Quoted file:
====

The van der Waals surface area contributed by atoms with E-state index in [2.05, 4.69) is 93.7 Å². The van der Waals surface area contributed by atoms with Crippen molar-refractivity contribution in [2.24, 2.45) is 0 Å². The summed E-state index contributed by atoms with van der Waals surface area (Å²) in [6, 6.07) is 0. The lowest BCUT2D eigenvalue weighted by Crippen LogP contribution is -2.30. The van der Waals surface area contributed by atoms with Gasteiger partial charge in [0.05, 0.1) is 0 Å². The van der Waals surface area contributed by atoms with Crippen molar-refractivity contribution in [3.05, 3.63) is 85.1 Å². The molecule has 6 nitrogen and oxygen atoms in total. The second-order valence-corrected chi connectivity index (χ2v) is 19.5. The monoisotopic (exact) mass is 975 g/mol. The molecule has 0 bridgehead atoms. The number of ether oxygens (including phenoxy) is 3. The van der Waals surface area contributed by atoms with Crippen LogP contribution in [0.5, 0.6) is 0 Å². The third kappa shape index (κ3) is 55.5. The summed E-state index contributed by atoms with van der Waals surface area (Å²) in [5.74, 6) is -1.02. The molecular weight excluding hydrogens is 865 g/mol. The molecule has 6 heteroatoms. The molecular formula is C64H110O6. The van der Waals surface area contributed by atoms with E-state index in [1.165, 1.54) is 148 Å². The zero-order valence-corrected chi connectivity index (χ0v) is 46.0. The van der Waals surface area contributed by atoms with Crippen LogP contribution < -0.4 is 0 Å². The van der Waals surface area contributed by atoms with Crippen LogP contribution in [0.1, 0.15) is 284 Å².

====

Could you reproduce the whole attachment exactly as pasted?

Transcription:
The van der Waals surface area contributed by atoms with E-state index in [2.05, 4.69) is 93.7 Å². The van der Waals surface area contributed by atoms with Crippen molar-refractivity contribution in [2.24, 2.45) is 0 Å². The summed E-state index contributed by atoms with van der Waals surface area (Å²) in [6, 6.07) is 0. The lowest BCUT2D eigenvalue weighted by Crippen LogP contribution is -2.30. The van der Waals surface area contributed by atoms with Gasteiger partial charge in [0.05, 0.1) is 0 Å². The van der Waals surface area contributed by atoms with Crippen molar-refractivity contribution in [3.05, 3.63) is 85.1 Å². The molecule has 6 nitrogen and oxygen atoms in total. The second-order valence-corrected chi connectivity index (χ2v) is 19.5. The monoisotopic (exact) mass is 975 g/mol. The molecule has 0 bridgehead atoms. The number of ether oxygens (including phenoxy) is 3. The van der Waals surface area contributed by atoms with Crippen LogP contribution in [0.5, 0.6) is 0 Å². The third kappa shape index (κ3) is 55.5. The summed E-state index contributed by atoms with van der Waals surface area (Å²) in [5.74, 6) is -1.02. The molecular weight excluding hydrogens is 865 g/mol. The molecule has 6 heteroatoms. The molecular formula is C64H110O6. The van der Waals surface area contributed by atoms with E-state index in [1.165, 1.54) is 148 Å². The zero-order valence-corrected chi connectivity index (χ0v) is 46.0. The van der Waals surface area contributed by atoms with Crippen LogP contribution < -0.4 is 0 Å². The van der Waals surface area contributed by atoms with Crippen LogP contribution in [0.1, 0.15) is 284 Å².